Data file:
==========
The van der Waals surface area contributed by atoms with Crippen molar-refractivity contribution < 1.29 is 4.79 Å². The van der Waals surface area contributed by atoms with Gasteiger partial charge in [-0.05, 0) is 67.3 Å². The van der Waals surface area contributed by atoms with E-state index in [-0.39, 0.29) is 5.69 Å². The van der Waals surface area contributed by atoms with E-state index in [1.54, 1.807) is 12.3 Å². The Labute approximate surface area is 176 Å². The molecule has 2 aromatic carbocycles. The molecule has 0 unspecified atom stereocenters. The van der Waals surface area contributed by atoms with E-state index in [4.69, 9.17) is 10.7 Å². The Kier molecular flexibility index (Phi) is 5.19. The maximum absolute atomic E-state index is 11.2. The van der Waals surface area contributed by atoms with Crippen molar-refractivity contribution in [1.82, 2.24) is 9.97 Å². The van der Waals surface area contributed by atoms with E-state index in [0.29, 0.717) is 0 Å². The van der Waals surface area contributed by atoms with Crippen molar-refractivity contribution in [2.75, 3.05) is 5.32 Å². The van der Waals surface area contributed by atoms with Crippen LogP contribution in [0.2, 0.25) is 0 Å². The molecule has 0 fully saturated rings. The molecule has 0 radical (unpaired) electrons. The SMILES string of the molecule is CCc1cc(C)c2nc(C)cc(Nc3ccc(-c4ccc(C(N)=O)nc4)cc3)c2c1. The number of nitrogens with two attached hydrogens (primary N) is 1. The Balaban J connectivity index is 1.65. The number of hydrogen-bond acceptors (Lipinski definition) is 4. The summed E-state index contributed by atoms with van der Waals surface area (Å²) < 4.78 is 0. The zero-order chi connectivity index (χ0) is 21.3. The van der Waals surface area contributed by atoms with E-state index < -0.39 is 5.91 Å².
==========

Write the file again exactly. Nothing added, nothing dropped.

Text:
The van der Waals surface area contributed by atoms with Crippen molar-refractivity contribution < 1.29 is 4.79 Å². The van der Waals surface area contributed by atoms with Gasteiger partial charge in [-0.05, 0) is 67.3 Å². The van der Waals surface area contributed by atoms with E-state index in [-0.39, 0.29) is 5.69 Å². The van der Waals surface area contributed by atoms with E-state index in [1.54, 1.807) is 12.3 Å². The Labute approximate surface area is 176 Å². The molecule has 2 aromatic carbocycles. The molecule has 0 unspecified atom stereocenters. The van der Waals surface area contributed by atoms with E-state index in [4.69, 9.17) is 10.7 Å². The Kier molecular flexibility index (Phi) is 5.19. The maximum absolute atomic E-state index is 11.2. The van der Waals surface area contributed by atoms with Crippen molar-refractivity contribution in [1.82, 2.24) is 9.97 Å². The van der Waals surface area contributed by atoms with E-state index in [0.29, 0.717) is 0 Å². The van der Waals surface area contributed by atoms with Crippen molar-refractivity contribution in [2.75, 3.05) is 5.32 Å². The van der Waals surface area contributed by atoms with Crippen LogP contribution in [0.2, 0.25) is 0 Å². The molecule has 0 fully saturated rings. The molecule has 0 radical (unpaired) electrons. The SMILES string of the molecule is CCc1cc(C)c2nc(C)cc(Nc3ccc(-c4ccc(C(N)=O)nc4)cc3)c2c1. The number of nitrogens with two attached hydrogens (primary N) is 1. The Balaban J connectivity index is 1.65. The number of hydrogen-bond acceptors (Lipinski definition) is 4. The summed E-state index contributed by atoms with van der Waals surface area (Å²) < 4.78 is 0. The zero-order chi connectivity index (χ0) is 21.3. The van der Waals surface area contributed by atoms with E-state index < -0.39 is 5.91 Å².